3. Never forget: two full water flasks with saline supplements, energy-giving snacks, fresh fruit. Drink and eat at regular intervals before you are actually hungry or thirsty . Dehydration and extreme hunger can cause energy ‘black outs’ that may signify that you will begin feel so bad that you will have to end your journey then and there.
  4. The path cannot be used in the case of flooding or at night.
  5. As the route is not asphalted, although it is stable, it does require careful cycling without making any sharp movements or turns. When meeting other cyclists or pedestrians who are going the other way, always stay on the right. Slow down and take care when you are approaching or overtaking other excursionists, making sure that they are aware of your presence beforehand.
  6. Travel along the mapped out route so as not to harm the vegetation and to limit soil erosion, avoiding to cross over soft ground.
  7. Do not leave litter. Take it with you and, if possible, pick up that of others.
  8. Take with you a small rucksack with a change of t-shirt, a padded jacket, a kit for mending flat tyres and a First Aid kit with a disinfectant, some gauze and plasters, and some useful emergency numbers.
  9. Before setting out, it is advisable to inform the owner or manager of where you are staying about your daily program.
  10. Respect the philosophy of the excursionist cyclist to do as little harm as possible to nature. Limit yourself just to taking photos and to leaving almost invisible footmarks and take away with you only wonderful memories.

The flavours of the Val di Chiana

The Val di Chiana land reclamation has totally transformed the marsh land into a fertile area, with enormous advantages for local produce that contribute to creating a strong feeling of identity in a land which, socially, economically and culturally, expresses itself by means of highly interesting specificities. Extra virgin olive oil and DOC (Registered Designation of Origin) wines are products of a daily life which has ancient and deep roots. The Roads of Wine “Terre di Arezzo” and “Vino Nobile di Montepulciano” offer a way to understand this area through its important wine productions, such as Valdichiana, Cortona, Vin Santo del Chianti Colli Aretini Occhio di Pernice, Vin Santo di Montefollonico but most of all, through its two D.O.C.G. (Registered and Certified Designation of Origin) wines, the Vino Nobile di Montepulciano and the Chianti Colli Aretini.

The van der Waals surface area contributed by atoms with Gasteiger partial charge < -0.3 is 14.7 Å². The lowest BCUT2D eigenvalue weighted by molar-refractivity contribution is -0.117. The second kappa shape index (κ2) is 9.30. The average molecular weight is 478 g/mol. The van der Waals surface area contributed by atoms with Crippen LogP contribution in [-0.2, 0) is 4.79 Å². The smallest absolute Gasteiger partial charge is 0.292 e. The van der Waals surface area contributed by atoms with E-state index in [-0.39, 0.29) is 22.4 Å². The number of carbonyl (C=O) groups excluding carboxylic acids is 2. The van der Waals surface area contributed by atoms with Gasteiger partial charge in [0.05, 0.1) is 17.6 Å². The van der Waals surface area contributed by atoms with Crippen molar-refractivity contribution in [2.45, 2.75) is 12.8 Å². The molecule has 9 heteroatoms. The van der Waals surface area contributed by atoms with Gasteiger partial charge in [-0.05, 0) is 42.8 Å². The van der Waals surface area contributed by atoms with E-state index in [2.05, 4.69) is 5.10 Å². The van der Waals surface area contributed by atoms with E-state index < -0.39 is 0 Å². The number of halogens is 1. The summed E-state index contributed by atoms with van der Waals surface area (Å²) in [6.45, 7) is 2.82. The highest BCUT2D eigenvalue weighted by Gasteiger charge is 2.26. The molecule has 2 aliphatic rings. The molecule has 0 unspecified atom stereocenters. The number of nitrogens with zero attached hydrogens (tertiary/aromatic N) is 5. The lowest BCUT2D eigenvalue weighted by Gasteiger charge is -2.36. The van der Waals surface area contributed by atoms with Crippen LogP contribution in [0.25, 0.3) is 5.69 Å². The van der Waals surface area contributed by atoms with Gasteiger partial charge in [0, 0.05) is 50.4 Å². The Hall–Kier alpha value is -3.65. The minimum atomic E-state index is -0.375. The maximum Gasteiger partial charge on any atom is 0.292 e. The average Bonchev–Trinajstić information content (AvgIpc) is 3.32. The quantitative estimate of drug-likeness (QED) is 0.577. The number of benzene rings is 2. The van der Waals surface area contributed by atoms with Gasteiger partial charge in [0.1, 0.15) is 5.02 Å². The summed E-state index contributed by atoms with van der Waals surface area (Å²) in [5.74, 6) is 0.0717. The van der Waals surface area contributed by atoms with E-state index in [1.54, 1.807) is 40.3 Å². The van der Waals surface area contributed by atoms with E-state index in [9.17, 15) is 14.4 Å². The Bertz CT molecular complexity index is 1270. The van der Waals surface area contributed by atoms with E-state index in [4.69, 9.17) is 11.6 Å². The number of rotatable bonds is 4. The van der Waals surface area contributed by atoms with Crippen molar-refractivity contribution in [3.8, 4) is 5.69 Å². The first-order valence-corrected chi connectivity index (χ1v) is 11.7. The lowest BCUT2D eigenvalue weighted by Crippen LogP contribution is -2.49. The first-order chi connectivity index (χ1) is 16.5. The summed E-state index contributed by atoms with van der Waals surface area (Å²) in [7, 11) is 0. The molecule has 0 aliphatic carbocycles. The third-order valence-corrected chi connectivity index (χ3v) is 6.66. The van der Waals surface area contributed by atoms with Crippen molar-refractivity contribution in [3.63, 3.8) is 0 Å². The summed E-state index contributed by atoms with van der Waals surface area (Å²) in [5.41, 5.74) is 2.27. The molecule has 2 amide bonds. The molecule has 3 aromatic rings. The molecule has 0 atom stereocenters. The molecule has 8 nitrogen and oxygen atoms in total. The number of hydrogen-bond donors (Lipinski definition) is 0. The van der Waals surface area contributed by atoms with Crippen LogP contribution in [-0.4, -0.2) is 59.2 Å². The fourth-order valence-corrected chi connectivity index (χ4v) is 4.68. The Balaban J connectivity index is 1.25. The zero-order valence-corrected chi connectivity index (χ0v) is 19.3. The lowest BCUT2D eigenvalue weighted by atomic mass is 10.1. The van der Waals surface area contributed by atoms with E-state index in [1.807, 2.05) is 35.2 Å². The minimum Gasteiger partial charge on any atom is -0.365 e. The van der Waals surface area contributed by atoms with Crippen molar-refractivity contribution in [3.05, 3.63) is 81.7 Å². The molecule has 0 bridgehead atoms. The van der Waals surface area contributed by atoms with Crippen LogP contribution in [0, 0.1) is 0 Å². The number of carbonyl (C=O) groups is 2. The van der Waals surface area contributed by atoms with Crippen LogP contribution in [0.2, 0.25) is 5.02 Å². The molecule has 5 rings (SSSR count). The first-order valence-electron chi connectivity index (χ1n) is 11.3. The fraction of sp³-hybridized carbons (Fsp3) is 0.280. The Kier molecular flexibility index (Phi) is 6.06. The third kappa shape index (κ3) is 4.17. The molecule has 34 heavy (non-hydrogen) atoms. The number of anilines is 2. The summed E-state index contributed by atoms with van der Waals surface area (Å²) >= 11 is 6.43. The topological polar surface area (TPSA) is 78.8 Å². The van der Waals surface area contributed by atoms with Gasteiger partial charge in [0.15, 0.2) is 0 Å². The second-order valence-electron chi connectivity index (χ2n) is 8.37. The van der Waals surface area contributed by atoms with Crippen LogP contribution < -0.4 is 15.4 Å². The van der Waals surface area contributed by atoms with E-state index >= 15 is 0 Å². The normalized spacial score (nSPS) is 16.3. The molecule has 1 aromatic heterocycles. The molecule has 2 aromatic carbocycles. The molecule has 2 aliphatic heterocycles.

Fruit growing - peaches, plums, pears and apples - is also important. And in particular, the mela rugginosa (rust-coloured apple) coming from the Val di Chiana and cultivated in the area around Arezzo (Civitella, Monte San Savino, Castiglion Fiorentino, Foiano), characterized by a special tastiness all of its own, by a particular firmness and by a long storability (more than two months outside the fridge). The Val di Chiana honey, instead, is characterized by the great variety of its different types, such as millefiori honey, acacia, chestnut, strawberry tree, medical herbs, sainfoin and sunflower. The chianina is extremely important in the field of meats, as it is undoubtedly one of the most valuable livestock  breeds, and which gives us the famous and legendary “fiorentine” (local T-bone steaks).The food of the “Quìnto Quarto” (the Fifth Fourth) makes extremely tasty dishes, like ‘Tripe with sauce’ or ‘Stewed grifi’ (hardened pieces of the animal’s muzzle); these dishes “speak the ancient language of the markets” still present in the Val di Chiana’s squares.